Well this may or may not help you, but it is what I went through several years ago preparing for two different hunts.
First was a trip up to WI. for whitetail using a Contender in 7x30 Waters. Knowns, low velicity impacts, realitive weights of area game around 300#, ranges from 25 - 300yds. With this in hand I got on the only ballistic program I had at the time and started running numbers. I needed the highest retained energy for range of the bullets I had to choose from first. Then once I had this I called the manufacturers of these bullets for the lowest impact velocity which would give full or at least double caliber expansion. For the 140gr weights, this was in the 1600fps range. So now I started load development. I had three bullets which would or were supposed to perform in my range of loads. My finial load was using the 140gr Nosler BT moly coated, which I loaded to 2350fps. The groups were under 1" from a solid rest at 100yds, and all testing done showed great expansion on real targets out to 300yds. Didn't get a deer in WI., could have, my choice, but took a nice fat doe back here at 285yds. At the shot, just behind the left shoulder quartering away, it dumped her on her head and all was done.
Same situation, for 7mm Rem Mag. headed to CO for mule deer and elk. Had no clue as to terrain we would be hunting, never been there before. The area has everything from flat open plain to look up or down 90 degrees. So repeated the process. At the time, there were no AB type bullets out, so I went with the heavies once again. Needed the most velocity, best groups, and highest retained energy at my implimented max range of 600yds. After working through several loads I went with the Hornady 162gr SPBT again moly coated. For the particular load and temps in which it was developed as well as expected temps, the groups were around 1.5" at 300yds. The velocity was 3150fps. out of this particular rifle. Yes it is a smoker but the only time pressure becomes an issue is in temps above 75 degrees. Not a problem for when and where we hunted. Didn't get a chance to try it out on the hunt in CO but have taken several hogs, and this nice buck at 285 yds, no problems.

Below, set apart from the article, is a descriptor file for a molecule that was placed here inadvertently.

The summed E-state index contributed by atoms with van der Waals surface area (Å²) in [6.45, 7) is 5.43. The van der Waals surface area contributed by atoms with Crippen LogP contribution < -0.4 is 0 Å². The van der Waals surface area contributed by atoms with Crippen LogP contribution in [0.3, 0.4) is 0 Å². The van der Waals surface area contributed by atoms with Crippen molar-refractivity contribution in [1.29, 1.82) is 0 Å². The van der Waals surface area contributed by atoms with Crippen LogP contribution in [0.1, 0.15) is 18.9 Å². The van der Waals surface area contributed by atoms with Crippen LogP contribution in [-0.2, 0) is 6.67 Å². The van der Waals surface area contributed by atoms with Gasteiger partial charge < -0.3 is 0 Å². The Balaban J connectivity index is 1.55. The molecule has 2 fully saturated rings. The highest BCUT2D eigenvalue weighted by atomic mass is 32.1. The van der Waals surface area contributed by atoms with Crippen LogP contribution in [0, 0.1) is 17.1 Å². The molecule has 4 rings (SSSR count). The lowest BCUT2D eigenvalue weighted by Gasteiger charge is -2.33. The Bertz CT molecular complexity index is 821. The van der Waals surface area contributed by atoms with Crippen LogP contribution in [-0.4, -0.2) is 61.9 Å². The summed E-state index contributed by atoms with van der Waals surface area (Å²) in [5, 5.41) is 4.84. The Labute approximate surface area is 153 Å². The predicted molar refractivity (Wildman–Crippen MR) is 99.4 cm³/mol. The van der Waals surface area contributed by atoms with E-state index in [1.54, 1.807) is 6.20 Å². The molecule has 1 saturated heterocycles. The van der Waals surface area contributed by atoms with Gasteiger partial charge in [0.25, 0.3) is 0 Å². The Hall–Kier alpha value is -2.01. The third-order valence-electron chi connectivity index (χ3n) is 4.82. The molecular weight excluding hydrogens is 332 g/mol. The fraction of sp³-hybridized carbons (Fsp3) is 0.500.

The Hornady 162gr has done us proud on several long shots out to 400yds on big hogs. Several over 300# have been taken from various angles and all dropped to the shot.
Penetration on this one taken from 350yds, was from right rear ham, blasted through the pelvis, up through and broke the left shoulder and came to rest under the hide just under the jawbone. That is around 3+ feet of tough stuff. I am sure that if you get the 160gr AB's moving at top velocity in your rifle that you will have what your looking for. I would have more than likly went with them had they been out at the time. I tried the PT's, and the XBT's, but couldn't get the accuracy I was looking for.
Good Luck, and remember that in the end, accuracy, and sectional density, will do a lot more for you at the longer ranges and lower velocities than sheer energy numbers. Those long bullets have a knack for plowing through and doing a number on stuff in their way. Just look at the old long 6.5x55, 7x57 and .303 British bullets, that have taken so much game from around the world. It dang sure wasn't from sheer horsepower.